Lack of staff saw four in ten maternity units turn away expectant mothers
Pregnant women were forced to travel to alternative maternity units when four in ten temporarily closed last year due to lack of staff.
Some hospitals turned expectant mothers away for weeks at a time, an alarming investigation reveals.
It means the women were unable to give birth at the maternity unit or birth centre closest to their home or with midwives they wanted. experts warn this could have been detrimental to mothers and babies as studies show maintaining continuity of care leads to better health outcomes.
the figures were obtained by the Labour Party, which sent Freedom of Information (FOI) requests to 194 trusts asking about service closures due to staff shortages.
It received responses from 142, of which 93 had maternity units or birthing centres and 38 – 41 per cent – had temporarily closed. Latest figures show the NHS is short of 124,000 staff including 44,000 nurses. Over the period covered by the FOI, from november 2021 to October 2022, the number of midwives employed by the NHS fell.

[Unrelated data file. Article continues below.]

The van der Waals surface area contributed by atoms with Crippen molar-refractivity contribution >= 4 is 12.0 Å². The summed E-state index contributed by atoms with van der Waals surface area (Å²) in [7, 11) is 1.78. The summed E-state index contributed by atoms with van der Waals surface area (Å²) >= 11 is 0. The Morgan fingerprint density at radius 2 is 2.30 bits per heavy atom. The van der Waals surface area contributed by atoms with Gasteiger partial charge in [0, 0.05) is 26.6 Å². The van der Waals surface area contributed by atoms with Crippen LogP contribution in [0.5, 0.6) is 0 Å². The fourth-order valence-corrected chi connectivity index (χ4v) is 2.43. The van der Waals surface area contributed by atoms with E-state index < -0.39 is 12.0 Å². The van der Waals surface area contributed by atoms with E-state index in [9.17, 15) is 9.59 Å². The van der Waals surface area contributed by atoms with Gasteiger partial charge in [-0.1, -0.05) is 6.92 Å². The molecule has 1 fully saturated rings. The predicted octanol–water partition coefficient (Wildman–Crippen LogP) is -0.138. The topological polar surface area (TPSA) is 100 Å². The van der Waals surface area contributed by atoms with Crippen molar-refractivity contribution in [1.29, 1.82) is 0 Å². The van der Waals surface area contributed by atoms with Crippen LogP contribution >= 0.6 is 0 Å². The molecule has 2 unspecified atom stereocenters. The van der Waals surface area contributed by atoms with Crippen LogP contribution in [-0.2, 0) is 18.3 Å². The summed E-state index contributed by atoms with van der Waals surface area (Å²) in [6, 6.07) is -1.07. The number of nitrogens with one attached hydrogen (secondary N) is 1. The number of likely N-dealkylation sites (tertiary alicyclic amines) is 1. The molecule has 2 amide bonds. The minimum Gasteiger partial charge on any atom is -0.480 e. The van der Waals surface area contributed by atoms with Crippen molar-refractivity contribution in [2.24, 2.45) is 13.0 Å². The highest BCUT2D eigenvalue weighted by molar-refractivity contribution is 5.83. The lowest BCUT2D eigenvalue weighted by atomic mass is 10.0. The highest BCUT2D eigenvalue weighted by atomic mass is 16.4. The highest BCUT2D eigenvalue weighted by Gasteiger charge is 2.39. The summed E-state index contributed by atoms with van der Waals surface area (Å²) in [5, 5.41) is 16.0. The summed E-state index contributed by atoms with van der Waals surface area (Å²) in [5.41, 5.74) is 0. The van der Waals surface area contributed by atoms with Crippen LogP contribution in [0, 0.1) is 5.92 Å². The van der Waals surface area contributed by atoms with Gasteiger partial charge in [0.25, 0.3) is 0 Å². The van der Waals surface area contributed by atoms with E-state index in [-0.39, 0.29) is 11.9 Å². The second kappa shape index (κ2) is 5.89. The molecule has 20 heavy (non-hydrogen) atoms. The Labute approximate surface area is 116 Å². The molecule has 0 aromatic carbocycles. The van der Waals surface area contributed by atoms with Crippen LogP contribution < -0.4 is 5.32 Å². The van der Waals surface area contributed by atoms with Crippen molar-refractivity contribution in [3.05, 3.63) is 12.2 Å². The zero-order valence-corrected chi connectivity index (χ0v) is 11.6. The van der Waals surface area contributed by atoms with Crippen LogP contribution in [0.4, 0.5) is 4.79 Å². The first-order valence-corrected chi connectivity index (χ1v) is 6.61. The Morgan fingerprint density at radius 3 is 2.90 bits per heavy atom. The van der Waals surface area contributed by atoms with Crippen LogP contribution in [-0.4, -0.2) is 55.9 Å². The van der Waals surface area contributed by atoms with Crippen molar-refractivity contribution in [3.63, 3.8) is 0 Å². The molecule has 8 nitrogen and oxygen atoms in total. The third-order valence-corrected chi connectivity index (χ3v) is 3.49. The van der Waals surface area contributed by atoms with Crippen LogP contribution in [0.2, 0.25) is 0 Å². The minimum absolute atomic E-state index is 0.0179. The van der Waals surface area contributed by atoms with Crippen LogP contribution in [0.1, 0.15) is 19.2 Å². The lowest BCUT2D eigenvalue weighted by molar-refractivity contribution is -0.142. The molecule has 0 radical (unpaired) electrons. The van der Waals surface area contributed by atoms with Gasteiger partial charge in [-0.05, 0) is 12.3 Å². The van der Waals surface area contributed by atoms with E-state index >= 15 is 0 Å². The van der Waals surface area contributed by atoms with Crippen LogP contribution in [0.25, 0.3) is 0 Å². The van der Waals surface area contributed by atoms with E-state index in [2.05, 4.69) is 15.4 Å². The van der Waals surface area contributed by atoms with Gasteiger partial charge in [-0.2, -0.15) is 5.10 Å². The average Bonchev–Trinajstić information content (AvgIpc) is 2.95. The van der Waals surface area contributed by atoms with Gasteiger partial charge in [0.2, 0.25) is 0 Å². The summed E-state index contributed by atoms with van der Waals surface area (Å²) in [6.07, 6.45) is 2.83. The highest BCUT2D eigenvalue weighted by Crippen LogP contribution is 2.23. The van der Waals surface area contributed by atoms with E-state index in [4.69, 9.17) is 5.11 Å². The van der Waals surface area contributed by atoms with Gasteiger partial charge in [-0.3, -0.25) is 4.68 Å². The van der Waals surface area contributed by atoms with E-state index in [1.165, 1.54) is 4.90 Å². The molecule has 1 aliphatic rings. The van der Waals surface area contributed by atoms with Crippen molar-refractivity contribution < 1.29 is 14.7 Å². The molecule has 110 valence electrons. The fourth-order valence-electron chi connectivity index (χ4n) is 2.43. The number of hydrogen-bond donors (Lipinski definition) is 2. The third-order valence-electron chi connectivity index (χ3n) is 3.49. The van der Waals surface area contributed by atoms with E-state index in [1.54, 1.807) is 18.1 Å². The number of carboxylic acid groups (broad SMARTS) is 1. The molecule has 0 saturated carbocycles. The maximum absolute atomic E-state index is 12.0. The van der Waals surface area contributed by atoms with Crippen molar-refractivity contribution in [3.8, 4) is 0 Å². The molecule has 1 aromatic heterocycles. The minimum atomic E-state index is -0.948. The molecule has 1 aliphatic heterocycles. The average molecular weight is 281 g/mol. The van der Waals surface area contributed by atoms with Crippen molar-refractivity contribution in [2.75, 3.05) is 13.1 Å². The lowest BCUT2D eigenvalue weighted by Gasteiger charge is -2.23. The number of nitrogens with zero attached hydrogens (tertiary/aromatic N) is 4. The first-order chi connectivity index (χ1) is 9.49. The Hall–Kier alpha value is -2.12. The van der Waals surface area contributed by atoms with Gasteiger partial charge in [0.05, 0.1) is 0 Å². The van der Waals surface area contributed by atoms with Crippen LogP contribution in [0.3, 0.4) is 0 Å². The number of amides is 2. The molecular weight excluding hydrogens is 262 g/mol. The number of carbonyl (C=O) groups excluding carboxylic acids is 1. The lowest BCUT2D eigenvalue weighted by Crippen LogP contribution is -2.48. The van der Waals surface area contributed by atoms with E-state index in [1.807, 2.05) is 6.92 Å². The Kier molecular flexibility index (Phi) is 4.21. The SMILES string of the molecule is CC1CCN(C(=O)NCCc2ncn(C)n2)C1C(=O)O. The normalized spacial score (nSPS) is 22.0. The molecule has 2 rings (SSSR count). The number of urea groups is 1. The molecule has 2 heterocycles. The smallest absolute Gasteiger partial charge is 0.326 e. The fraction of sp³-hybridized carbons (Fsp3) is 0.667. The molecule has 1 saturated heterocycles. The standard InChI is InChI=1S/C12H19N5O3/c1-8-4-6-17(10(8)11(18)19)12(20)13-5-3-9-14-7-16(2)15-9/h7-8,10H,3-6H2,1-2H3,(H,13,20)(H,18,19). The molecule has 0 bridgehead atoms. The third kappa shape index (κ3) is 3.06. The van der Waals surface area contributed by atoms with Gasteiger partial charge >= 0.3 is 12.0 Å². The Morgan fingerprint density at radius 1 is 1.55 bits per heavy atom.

Maternity units must close temporarily and direct women to the next available service when failing to do so will ‘compromise the safety of the service and the care already being received by women and their babies’. a shortage of maternity staff has been repeatedly raised as a matter of concern by Care Quality Commission inspectors. James titcombe, ambassador for the charity Baby Lifeline, said: ‘ the government must urgently commit to a fully funded workforce plan in maternity services to address staffing shortages.’
Sir Julian Hartley, chief executive of NHS Providers, which represents NHS trusts, said: ‘the government’s long-overdue national workforce plan for the NHS can’t come soon
‘Peaks in admissions’
enough, but it must be fullyfunded if we’re going to fix the major workforce shortages.’
a Department of Health and Social Care spokesman said: ‘temporary closures in NHS maternity units are wellrehearsed safety measures, which trusts use to safely manage peaks in admissions.’
the royal College of Midwives and NHS england were approached for comment.